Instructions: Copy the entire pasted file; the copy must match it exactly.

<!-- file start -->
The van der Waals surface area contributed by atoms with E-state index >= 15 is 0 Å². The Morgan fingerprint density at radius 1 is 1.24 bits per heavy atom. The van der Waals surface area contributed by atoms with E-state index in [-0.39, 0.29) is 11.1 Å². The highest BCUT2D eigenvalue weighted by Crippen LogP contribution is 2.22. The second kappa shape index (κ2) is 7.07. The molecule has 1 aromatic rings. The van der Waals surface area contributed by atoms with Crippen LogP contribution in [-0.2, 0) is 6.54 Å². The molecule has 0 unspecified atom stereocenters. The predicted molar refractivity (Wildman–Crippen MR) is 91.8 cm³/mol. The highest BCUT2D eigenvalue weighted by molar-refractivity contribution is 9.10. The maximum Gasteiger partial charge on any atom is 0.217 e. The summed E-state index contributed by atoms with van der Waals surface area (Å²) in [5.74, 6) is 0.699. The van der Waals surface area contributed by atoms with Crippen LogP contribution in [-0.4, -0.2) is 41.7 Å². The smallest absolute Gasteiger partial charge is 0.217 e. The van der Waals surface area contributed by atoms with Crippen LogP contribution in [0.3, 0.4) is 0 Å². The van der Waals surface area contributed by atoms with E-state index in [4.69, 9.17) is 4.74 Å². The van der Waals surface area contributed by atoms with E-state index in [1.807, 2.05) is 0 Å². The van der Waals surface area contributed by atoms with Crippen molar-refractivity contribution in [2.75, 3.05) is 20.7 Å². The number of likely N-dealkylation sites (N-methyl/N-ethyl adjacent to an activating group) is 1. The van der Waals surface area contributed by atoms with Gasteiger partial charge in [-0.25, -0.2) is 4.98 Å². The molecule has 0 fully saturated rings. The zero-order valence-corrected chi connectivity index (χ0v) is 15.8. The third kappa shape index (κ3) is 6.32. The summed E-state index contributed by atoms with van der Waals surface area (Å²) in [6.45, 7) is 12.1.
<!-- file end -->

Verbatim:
The van der Waals surface area contributed by atoms with E-state index >= 15 is 0 Å². The Morgan fingerprint density at radius 1 is 1.24 bits per heavy atom. The van der Waals surface area contributed by atoms with E-state index in [-0.39, 0.29) is 11.1 Å². The highest BCUT2D eigenvalue weighted by Crippen LogP contribution is 2.22. The second kappa shape index (κ2) is 7.07. The molecule has 1 aromatic rings. The van der Waals surface area contributed by atoms with Crippen LogP contribution in [-0.2, 0) is 6.54 Å². The molecule has 0 unspecified atom stereocenters. The predicted molar refractivity (Wildman–Crippen MR) is 91.8 cm³/mol. The highest BCUT2D eigenvalue weighted by molar-refractivity contribution is 9.10. The maximum Gasteiger partial charge on any atom is 0.217 e. The summed E-state index contributed by atoms with van der Waals surface area (Å²) in [5.74, 6) is 0.699. The van der Waals surface area contributed by atoms with Crippen LogP contribution in [-0.4, -0.2) is 41.7 Å². The smallest absolute Gasteiger partial charge is 0.217 e. The van der Waals surface area contributed by atoms with Crippen LogP contribution in [0.3, 0.4) is 0 Å². The van der Waals surface area contributed by atoms with E-state index in [4.69, 9.17) is 4.74 Å². The van der Waals surface area contributed by atoms with E-state index in [1.807, 2.05) is 0 Å². The van der Waals surface area contributed by atoms with Crippen molar-refractivity contribution in [2.75, 3.05) is 20.7 Å². The number of likely N-dealkylation sites (N-methyl/N-ethyl adjacent to an activating group) is 1. The van der Waals surface area contributed by atoms with Gasteiger partial charge in [-0.25, -0.2) is 4.98 Å². The molecule has 0 fully saturated rings. The zero-order valence-corrected chi connectivity index (χ0v) is 15.8. The third kappa shape index (κ3) is 6.32. The summed E-state index contributed by atoms with van der Waals surface area (Å²) in [6.45, 7) is 12.1.